Atlanta’s Homeless Opportunity Bond Helps, but Won’t Replace Task Force


task force(APN) ATLANTA — On July 17, 2017, the City Council of Atlanta voted unanimously to authorize the Atlanta Development Authority (“Invest Atlanta”) to issue a 26 million dollar Homeless Opportunity Bond (HOB) to combat homelessness in Atlanta.    


The United Way of Greater Atlanta will match that with a 25 million dollar philanthropic donation.


Mayor Kasim Reed announced this initiative and that an additional 66 million dollars in public resources will be leveraged for a total investment of 115.6 million.  


Whether planned or incidental, the announcement of the bond approval came shortly after the news, first reported by Atlanta Progressive News in June 2017, that the Metro Atlanta Task Force for the Homeless–Atlanta’s largest overflow shelter–would be closing.


The closing of the Task Force will remove hundreds of shelter beds from the citywide inventory of beds.  


And while the Homeless Opportunity Bond will make critical investments in programming to help place many Atlantans who are currently experiencing homelessness, it will not replace those shelter beds.  Those beds, or a sufficient replacement, will not be available to future cohorts of homeless people in Atlanta.


By 2019, the City of Atlanta hopes to place 500 chronically homeless people in permanent housing and 300 homeless families in re-housed permanent units; and to prevent 100 families from entering homelessness.   


The City hopes to create 264 new emergency shelter beds and 254 new housing interventions for homeless youth.


“Over the past four years, our efforts have decreased homelessness by more than 50 percent, but we can and must do more,” Mayor Reed said in the press release.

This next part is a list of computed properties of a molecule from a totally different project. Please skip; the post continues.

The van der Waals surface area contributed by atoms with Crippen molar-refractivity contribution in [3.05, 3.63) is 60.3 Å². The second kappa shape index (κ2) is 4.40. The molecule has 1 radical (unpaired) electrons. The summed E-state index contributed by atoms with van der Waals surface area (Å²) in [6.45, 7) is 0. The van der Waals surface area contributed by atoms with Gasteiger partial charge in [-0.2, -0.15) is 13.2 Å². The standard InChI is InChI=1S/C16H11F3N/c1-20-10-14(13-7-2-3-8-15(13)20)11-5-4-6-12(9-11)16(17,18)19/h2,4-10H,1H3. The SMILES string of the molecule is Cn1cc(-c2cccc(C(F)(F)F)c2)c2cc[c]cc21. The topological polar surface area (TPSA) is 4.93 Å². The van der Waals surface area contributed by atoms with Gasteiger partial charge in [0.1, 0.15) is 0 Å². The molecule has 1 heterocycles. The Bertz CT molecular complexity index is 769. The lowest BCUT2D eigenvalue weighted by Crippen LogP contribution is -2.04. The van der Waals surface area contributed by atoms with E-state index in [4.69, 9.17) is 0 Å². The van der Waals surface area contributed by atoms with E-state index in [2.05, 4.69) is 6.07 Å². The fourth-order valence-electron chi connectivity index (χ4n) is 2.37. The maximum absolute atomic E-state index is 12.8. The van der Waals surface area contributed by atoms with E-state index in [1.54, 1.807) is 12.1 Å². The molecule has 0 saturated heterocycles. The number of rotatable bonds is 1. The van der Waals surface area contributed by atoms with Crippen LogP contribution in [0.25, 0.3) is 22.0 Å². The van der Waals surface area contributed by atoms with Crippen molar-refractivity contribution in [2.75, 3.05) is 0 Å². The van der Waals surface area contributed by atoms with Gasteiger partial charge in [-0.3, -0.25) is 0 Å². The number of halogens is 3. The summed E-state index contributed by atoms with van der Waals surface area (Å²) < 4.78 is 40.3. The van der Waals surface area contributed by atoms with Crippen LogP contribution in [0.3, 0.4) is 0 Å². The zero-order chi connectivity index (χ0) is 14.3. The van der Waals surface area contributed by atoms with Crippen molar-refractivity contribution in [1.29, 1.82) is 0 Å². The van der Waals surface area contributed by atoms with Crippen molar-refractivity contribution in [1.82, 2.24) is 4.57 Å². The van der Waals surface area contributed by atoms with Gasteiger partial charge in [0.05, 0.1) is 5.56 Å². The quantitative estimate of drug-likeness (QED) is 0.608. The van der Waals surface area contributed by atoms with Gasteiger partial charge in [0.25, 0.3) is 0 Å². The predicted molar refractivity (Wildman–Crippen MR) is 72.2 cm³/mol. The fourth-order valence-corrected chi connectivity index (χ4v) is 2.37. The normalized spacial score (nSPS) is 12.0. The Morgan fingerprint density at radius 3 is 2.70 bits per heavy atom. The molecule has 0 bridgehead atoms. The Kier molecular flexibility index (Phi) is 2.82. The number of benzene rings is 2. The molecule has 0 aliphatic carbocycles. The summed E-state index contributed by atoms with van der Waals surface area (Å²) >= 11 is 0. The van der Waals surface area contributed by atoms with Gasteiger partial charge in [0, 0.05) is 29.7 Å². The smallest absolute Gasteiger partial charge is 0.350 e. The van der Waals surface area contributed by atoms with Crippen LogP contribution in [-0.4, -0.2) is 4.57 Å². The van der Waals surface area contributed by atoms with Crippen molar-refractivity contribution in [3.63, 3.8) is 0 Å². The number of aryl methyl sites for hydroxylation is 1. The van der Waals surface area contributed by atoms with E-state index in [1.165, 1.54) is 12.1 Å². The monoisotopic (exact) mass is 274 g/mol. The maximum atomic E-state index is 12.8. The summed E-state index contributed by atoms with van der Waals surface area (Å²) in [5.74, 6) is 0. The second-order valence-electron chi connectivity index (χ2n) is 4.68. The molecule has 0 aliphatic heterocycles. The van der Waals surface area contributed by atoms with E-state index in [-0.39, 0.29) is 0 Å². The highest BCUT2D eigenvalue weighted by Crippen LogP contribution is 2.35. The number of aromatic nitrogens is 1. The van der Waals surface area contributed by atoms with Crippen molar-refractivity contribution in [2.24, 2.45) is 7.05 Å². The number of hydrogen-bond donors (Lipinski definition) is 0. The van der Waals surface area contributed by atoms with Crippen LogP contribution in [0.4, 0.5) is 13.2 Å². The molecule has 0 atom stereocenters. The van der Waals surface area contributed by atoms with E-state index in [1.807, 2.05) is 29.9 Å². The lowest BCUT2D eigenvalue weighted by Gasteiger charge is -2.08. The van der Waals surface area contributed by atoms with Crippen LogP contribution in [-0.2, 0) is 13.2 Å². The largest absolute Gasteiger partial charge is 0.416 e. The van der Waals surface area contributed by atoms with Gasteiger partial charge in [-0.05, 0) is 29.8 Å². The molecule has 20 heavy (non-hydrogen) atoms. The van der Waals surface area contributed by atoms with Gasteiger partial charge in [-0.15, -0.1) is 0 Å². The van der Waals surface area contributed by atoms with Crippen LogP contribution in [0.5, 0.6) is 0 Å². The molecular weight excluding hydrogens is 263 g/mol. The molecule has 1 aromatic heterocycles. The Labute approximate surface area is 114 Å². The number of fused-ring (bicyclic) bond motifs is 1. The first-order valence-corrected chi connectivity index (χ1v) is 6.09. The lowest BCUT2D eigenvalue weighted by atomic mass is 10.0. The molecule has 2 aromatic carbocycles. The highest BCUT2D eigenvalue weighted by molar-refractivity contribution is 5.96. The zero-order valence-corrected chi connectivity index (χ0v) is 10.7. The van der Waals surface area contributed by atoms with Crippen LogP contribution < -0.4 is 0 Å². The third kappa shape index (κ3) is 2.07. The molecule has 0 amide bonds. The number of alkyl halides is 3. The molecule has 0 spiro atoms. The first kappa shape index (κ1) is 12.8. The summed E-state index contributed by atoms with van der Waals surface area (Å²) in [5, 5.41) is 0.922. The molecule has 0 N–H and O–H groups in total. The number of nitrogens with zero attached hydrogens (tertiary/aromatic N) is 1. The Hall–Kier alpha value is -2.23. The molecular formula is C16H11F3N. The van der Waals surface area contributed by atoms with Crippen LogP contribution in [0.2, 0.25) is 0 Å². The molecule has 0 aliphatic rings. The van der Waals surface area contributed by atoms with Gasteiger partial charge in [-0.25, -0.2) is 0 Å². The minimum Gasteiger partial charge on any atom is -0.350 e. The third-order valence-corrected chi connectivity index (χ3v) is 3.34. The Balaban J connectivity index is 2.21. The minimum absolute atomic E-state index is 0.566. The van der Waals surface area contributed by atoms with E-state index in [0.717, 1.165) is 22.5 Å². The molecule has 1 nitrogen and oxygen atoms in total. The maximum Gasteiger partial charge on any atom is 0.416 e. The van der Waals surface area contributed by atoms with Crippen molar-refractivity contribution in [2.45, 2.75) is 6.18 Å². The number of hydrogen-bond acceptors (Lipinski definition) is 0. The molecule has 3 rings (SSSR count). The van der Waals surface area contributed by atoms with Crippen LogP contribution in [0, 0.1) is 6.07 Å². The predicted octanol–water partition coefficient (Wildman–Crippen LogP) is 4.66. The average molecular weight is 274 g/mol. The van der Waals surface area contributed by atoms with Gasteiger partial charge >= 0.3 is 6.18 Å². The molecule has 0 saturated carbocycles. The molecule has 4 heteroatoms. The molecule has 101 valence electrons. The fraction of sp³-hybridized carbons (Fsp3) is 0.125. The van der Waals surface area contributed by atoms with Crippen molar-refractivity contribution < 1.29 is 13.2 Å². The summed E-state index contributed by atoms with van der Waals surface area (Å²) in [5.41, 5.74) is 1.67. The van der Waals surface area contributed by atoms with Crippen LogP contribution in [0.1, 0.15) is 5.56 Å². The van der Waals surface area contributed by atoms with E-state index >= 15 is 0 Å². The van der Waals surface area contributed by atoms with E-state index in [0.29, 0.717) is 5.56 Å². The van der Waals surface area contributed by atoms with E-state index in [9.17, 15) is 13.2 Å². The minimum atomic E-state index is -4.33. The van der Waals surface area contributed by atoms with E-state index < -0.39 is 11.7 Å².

According to the U.S. Department of Housing and Urban Development (HUD), the City of Atlanta has decreased the number of unsheltered homeless individuals by 52 percent; the number of chronically homeless individuals by 61 percent; and the number of homeless veterans by 62 percent, since 2013.


However, this is based on point-in-time surveys that vastly and intrinsically undercount the number of homeless people in Atlanta.  Besides relying on shelter censuses, those who carry out these surveys strive to find as many homeless people that they can in known camping or sleeping areas.


But they do not count homeless people sleeping in places that the counters do not know about, because of course many people hide to avoid police harassment.  


They typically don’t count homeless people sleeping on a friend’s couch or in a motel room or in their car, or squatting in an abandoned building.


Marshall Rancifer, founder and Outreach Director of the Justice for All Coalition, said the counters come every two years and count the homeless for only two or maybe three days if the weather is bad and that their count has not been right in the last ten years.


“The homeless count is still high in Atlanta,” Rancifer said.


Additionally, he said police continue to arrest many homeless people for the dozens of minor “Quality of Life” violations like possession of small amounts of cannabis and panhandling that remain on the books despite the introduction of legislation by Councilman Kwanza Hall (District 2).


If there is a reported decrease in homelessness, it may be because many of them are in jail, which has become a quasi shelter and service provider.


“When people are arrested, they may have a place to live when they go into jail, but may be homeless when they come out.  That was the case with many of the women we bailed out of jail on Mother’s Day,” Rancifer recalled.